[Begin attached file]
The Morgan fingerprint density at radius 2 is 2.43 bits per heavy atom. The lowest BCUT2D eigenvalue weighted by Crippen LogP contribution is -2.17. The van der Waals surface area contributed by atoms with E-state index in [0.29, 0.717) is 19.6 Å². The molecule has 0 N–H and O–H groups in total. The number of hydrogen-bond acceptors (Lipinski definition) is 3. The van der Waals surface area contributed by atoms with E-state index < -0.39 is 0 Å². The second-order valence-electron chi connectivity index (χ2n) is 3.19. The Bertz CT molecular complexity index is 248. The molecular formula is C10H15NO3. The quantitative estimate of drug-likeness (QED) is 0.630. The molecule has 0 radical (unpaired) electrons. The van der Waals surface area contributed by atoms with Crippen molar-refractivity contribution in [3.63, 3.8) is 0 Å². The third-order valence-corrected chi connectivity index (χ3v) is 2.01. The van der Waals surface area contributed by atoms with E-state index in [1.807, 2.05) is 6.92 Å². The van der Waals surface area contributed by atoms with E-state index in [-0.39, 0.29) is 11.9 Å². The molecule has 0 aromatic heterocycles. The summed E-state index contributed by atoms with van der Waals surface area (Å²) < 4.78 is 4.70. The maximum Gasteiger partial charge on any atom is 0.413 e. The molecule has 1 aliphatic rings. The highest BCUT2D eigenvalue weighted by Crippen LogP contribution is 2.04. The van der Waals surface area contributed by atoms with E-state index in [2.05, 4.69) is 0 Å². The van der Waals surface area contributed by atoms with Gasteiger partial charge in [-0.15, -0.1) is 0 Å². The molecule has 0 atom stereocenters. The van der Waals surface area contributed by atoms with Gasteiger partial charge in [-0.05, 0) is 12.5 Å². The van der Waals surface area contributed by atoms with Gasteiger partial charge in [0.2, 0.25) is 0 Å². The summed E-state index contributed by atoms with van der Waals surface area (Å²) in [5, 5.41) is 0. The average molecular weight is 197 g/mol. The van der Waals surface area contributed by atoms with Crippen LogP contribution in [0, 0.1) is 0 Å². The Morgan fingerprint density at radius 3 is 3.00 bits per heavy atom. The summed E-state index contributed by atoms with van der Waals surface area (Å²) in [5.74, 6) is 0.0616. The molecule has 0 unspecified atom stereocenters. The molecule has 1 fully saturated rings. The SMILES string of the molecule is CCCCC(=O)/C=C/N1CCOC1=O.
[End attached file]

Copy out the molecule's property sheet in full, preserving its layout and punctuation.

The Morgan fingerprint density at radius 2 is 2.43 bits per heavy atom. The lowest BCUT2D eigenvalue weighted by Crippen LogP contribution is -2.17. The van der Waals surface area contributed by atoms with E-state index in [0.29, 0.717) is 19.6 Å². The molecule has 0 N–H and O–H groups in total. The number of hydrogen-bond acceptors (Lipinski definition) is 3. The van der Waals surface area contributed by atoms with E-state index < -0.39 is 0 Å². The second-order valence-electron chi connectivity index (χ2n) is 3.19. The Bertz CT molecular complexity index is 248. The molecular formula is C10H15NO3. The quantitative estimate of drug-likeness (QED) is 0.630. The molecule has 0 radical (unpaired) electrons. The van der Waals surface area contributed by atoms with Crippen molar-refractivity contribution in [3.63, 3.8) is 0 Å². The third-order valence-corrected chi connectivity index (χ3v) is 2.01. The van der Waals surface area contributed by atoms with E-state index in [1.807, 2.05) is 6.92 Å². The van der Waals surface area contributed by atoms with E-state index in [-0.39, 0.29) is 11.9 Å². The molecule has 0 aromatic heterocycles. The summed E-state index contributed by atoms with van der Waals surface area (Å²) < 4.78 is 4.70. The maximum Gasteiger partial charge on any atom is 0.413 e. The molecule has 1 aliphatic rings. The highest BCUT2D eigenvalue weighted by Crippen LogP contribution is 2.04. The van der Waals surface area contributed by atoms with E-state index in [2.05, 4.69) is 0 Å². The van der Waals surface area contributed by atoms with Gasteiger partial charge in [-0.15, -0.1) is 0 Å². The molecule has 0 atom stereocenters. The van der Waals surface area contributed by atoms with Gasteiger partial charge in [-0.05, 0) is 12.5 Å². The van der Waals surface area contributed by atoms with Gasteiger partial charge in [0.2, 0.25) is 0 Å². The summed E-state index contributed by atoms with van der Waals surface area (Å²) in [5, 5.41) is 0. The average molecular weight is 197 g/mol. The van der Waals surface area contributed by atoms with Crippen LogP contribution in [0, 0.1) is 0 Å². The Morgan fingerprint density at radius 3 is 3.00 bits per heavy atom. The summed E-state index contributed by atoms with van der Waals surface area (Å²) in [5.74, 6) is 0.0616. The molecule has 0 unspecified atom stereocenters. The molecule has 1 fully saturated rings. The SMILES string of the molecule is CCCCC(=O)/C=C/N1CCOC1=O.